i lived in the house for 18 years. The house was sold. I got a 30 day notice and a eviction notice. I got screwed all the way now I want my deposit there was no walk through . I returned keys the day of my 30 day notice and the house was sold as is do I have any rights to get this back
You can sue in small claims court for the return of your security deposit. Prior to a voluntary transfer of a landlord's interest in the premises, the landlord must deliver to the landlord's successor in interest a written statement indicating the following:
1. The security remaining after any lawful deductions are made.
2. An itemization of any lawful deductions from any security received.
If the landlord fails to comply, the landlord's successors in interest (i.e., the new owner) shall be jointly and severally liable with the landlord for repayment of the security. (See CA Civil Code section 1950.5).
Frank W. Chen has been licensed to practice law in California since 1988. The information presented here is general in nature and is not intended nor should be construed as legal advice for any particular case or client. This Avvo.com posting does not create any attorney-client relationship with the author. For specific advice about your particular situation, please consult with your own attorney. This posting is not intended to constitute an advertisement nor a solicitation. Due to the high volume of phone calls and e-mails, not all phone calls or e-mails can be returned.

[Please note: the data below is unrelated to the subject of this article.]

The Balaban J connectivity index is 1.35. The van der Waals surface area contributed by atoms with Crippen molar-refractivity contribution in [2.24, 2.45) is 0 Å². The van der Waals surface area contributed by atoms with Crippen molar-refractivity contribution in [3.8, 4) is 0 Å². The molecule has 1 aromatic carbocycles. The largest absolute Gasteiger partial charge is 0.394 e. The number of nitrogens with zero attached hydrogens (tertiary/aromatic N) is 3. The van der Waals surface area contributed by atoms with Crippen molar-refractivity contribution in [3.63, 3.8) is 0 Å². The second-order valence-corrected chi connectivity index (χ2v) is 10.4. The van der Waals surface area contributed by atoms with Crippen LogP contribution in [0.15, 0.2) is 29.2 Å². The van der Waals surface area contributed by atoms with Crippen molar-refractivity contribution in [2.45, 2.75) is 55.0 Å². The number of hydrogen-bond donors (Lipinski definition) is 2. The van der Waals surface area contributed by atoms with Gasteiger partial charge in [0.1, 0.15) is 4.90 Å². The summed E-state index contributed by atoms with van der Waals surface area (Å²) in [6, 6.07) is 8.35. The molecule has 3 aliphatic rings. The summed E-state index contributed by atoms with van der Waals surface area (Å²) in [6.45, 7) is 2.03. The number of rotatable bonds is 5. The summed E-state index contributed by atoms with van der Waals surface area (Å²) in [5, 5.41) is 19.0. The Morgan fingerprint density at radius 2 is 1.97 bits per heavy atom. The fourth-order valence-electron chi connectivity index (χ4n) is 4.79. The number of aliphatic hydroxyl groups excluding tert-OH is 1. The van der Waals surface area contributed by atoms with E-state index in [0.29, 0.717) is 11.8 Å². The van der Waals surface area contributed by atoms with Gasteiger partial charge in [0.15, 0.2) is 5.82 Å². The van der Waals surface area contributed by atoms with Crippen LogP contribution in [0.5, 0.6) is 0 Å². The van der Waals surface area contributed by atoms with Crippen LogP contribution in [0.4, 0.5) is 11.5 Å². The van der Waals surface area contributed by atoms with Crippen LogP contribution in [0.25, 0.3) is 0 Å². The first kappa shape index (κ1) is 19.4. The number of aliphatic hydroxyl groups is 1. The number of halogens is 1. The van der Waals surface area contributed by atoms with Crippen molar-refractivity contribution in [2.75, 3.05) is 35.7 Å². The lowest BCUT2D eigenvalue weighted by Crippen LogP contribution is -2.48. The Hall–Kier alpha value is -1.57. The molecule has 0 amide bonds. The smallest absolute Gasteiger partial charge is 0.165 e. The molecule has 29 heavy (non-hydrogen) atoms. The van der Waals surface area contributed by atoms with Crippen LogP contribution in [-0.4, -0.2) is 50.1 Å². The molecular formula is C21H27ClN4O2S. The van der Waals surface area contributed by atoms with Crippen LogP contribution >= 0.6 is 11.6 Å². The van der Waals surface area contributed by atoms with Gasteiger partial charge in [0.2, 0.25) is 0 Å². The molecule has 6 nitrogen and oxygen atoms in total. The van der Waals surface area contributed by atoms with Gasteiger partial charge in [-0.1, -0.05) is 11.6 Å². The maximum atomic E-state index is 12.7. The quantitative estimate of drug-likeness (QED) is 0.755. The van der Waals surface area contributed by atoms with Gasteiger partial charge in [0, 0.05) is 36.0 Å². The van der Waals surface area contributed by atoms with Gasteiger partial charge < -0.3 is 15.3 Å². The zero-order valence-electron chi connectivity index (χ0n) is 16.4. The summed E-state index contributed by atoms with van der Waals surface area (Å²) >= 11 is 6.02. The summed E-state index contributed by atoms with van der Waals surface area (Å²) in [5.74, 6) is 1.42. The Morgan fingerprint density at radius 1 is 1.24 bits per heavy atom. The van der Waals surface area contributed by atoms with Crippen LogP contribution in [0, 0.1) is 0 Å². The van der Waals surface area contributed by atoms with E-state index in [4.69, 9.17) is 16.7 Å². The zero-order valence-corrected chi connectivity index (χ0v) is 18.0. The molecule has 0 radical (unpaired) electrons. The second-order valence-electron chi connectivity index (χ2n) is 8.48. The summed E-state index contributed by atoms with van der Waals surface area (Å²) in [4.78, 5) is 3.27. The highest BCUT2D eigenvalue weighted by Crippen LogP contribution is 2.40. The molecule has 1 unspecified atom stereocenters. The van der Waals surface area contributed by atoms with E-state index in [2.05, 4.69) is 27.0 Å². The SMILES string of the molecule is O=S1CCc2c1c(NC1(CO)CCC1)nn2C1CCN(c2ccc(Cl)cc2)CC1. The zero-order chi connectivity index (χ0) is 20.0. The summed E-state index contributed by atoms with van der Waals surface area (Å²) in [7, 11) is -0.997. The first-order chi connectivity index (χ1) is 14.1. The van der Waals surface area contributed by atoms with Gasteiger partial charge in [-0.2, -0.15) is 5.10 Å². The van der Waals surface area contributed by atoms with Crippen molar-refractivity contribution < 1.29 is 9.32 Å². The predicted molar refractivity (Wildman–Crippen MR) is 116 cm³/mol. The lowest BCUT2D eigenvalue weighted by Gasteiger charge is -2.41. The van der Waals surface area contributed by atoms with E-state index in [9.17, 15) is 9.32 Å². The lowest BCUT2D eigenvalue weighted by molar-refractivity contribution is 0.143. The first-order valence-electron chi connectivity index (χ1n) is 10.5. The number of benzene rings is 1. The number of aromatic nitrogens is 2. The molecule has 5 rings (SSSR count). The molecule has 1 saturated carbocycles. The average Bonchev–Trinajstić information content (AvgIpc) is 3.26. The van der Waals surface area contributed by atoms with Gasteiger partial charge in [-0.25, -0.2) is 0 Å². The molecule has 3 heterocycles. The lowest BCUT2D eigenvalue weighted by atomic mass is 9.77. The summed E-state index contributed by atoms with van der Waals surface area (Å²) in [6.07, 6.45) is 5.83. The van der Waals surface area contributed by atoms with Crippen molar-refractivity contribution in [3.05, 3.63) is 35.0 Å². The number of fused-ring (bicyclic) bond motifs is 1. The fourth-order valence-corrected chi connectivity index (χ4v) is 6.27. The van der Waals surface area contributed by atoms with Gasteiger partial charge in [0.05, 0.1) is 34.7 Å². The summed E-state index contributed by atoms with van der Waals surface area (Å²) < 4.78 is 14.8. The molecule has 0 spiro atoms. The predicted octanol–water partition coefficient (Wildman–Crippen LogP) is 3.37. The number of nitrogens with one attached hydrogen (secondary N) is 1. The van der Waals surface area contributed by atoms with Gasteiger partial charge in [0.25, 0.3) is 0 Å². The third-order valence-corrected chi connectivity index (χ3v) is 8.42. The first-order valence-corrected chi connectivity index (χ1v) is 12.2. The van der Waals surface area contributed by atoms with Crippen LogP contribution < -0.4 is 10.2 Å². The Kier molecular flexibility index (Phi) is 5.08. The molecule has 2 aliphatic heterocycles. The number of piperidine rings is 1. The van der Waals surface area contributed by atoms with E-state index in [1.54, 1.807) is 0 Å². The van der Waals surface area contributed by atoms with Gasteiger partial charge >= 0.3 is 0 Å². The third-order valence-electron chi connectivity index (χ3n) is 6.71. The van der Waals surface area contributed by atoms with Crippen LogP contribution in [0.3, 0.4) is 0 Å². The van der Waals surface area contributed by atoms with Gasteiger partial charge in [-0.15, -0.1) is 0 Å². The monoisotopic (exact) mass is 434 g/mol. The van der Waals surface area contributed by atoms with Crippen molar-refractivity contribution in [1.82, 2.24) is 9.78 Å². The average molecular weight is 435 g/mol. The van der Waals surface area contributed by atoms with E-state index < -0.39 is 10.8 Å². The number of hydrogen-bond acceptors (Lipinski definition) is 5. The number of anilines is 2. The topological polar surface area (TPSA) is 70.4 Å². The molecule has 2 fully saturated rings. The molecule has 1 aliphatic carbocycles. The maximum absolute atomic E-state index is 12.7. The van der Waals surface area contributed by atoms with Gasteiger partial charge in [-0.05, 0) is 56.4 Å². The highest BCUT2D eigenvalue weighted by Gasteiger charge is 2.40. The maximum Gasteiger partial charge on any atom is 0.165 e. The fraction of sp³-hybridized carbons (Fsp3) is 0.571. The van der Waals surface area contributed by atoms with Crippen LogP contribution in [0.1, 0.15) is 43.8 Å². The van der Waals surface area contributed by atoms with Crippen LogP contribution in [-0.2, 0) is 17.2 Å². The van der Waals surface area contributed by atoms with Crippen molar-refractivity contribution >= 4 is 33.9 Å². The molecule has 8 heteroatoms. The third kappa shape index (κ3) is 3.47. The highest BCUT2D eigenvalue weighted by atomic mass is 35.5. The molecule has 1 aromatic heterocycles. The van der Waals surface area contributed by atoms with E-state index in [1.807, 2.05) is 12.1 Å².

Mr. Chen is correct that the buyer is responsible to return your security deposit and can be penalized in the amount of twice your security deposit for wrongfully withholding it.
I conditionally agree with my colleagues, but need to confirm a point. Is your eviction occurring BEFORE the close of escrow and hence before the transfer of title to the buyer? If yes, then your claim would be against the seller/present landlord. If that escrow closed and then you received notice from the buyer/new owner to vacate, then my colleagues are correct.
Our Rating is calculated using information the lawyer has included on their profile in addition to the information we collect from state bar associations and other organizations that license legal professionals. Attorneys who claim their profiles and provide Avvo with more information tend to have a higher rating than those who do not.What determines Avvo Rating?Experience & background
Years licensed, work experience, educationLegal community recognition
Peer endorsements, associations, awardsLegal thought leadership
Publications, speaking engagementsDiscipline